I know I’ve said before that Dystopia isn’t usually my cuppa but I am enjoying City-State :).

        Liked by 1 person

  6. It’s a tough decision, but the right one: cut good writing if it makes a better story.

    I remember an anecdote from a film editor making cuts to some film (I forget which). He came to a scene and told the director, “This should go; it doesn’t fit.”

    The director protested: “But this is the one shot that inspired me to make this film.”

    Editor: “Yeah, but it doesn’t *fit* – it needs to go.”

    So it did.

    In the same vein, I find similar trends in watching deleted scenes from films. More often than not, they’re interesting, but it makes sense in the grand scheme where, even if the scene was great, the story bettered in its absence.

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    1. Hello! I always wonder the same thing about books, novels, and films: what if the editor listened more intently to the director? And that is very interesting – who has the final say? If the director wants a particular scene, why not keep it?

      I once read a novel where the author noted (in the “end credits”) that the plot line was very different until an editor got his hands on it. The editors were from a big publishing house, and they basically said, “If you want this to be successful under our name, there will be major changes.”

      I would have loved to read the original plot. The newer version was just okay.

      Thanks for visiting! Have a great day!

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  7. It depends on your level of love. I think if the sequence lacks relevancy but does little to derail the over all story, then by all means keep it. However if the dream makes the chapter disjointed it would have to be sacrificed.

    Just my opinion, your writing is brilliant. I am confident that whatever decision is made it will be the right one.

    Paul

    Sent from my iPhone

    >

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  8. Connecting the stories seems like a good plan, in which case keeping your dream sequence would work. Maybe if you moved it – try different places in the story. The beginning? As to the question whether to keep pieces you love or cut them for the good of the story, sad to say cutting works best.

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      1. Oh, got it! The dream doesn’t really stand out when I read the story as a whole. James and I are at the last stage of the editing process, and one of our betas suggested cutting it.

        So, this is the last elements we are struggling with.

        It’s the ending that stands out 😉

        Liked by 1 person

    1. Hello!

      Funny thing – I am the editor. My writing partner and I are total indie authors with no active publisher (hopefully that will change in the near future).

      And in reality, I am deathly afraid of a real editor… 🙂

      Liked by 1 person

  9. Two points. Dream sequences are time shifters and usually confuse the reader. Two, after working as a picture editor for years and years (old school use — not photo manipulation, but building and shaping stories) I know two things. Take the emotion out of the edit (liking it is not a reason to keep it) and the writer should never ever edit him or herself. They shouldn’t even be in the room when the editing is being done. Maybe, not even the same town. 🙂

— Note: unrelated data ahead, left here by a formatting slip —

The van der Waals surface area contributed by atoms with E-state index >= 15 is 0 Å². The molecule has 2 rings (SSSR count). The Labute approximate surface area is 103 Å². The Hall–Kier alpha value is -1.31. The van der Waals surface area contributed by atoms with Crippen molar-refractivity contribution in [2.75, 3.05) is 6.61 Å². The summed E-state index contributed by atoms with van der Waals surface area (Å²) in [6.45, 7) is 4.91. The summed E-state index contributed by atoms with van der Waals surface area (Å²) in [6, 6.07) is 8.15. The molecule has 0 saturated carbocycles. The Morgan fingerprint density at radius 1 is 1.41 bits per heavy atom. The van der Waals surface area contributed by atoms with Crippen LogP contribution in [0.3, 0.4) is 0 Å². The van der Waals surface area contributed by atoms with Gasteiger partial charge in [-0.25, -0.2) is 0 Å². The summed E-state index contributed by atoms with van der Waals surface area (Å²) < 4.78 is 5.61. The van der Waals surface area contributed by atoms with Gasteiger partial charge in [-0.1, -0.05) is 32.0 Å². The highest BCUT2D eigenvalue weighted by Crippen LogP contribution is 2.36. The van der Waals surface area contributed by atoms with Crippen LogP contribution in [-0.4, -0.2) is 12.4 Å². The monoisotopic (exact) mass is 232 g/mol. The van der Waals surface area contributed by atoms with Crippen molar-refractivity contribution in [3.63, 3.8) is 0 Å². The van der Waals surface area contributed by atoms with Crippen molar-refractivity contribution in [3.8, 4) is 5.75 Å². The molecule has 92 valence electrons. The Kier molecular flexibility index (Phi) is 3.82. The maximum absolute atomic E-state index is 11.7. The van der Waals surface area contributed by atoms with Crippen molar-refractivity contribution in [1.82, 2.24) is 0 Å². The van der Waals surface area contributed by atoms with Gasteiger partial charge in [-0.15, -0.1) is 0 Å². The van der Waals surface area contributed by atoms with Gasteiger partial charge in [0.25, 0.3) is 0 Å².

Liked by 1 person

    1. Hello, Ray! Thanks for reading my post.

      If done correctly, dream sequences and flashbacks should not confuse the reader. Look at “An Occurrence at Owl Creek Bridge” by Ambrose Bierce – this piece is brilliant in regards to dreaming.

      A quick trip back into time allows the reader to critically think about the piece and all of its layers. Dreams and flashbacks should not confuse readers – and this one in City-State develops a deep sense of anxiety for the main character, Tyler.

      Thanks for visiting! Have a great day!

      Like

  10. See if there’s something in it you want to keep, but maybe don’t keep the whole sequence. If it isn’t working then it isn’t working. If nothing else, copy it into a separate word document and that way if you want to revisit in later drafts you still have access to it. Hope this helps.

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  11. Gotta go with Steve (n King) on this one: “Kill your darlings”. It’s hard. This is something a really good editor can help you with. But in this case, since you yourself have identified that the element is extraneous, you’re in luck. Just follow Bill Strunk’s advice: “every word must tell”.

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  12. Cut in favor of a tighter story line. Hard to do, I admit, but usually freeing in the end. And sometimes you can save the elements you love best and use them someplace else with a little editing.

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  13. From my perspective, the events that occur aren’t really the story. The story in this piece is about Tyler’s emotional development from an aloof elitist doctor “daddy’s boy” to someone who cares about the plight of the people of City-State. The dream is important to that end. The dream sequence puts Tyler in the middle of the game and allows him to experience the terror the contestants felt. It does move the story along because it give him that epiphany.

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  14. I have always heard that we shouldn’t get too attached to a great scene or fancy turn of phrase. If it doesn’t fit, out it goes. Easier said than done, no doubt. Maybe you could use the dream sequence somewhere or somehow else– as a promotional supplemental piece somewhere perhaps. Best of wishes for your work.

    Like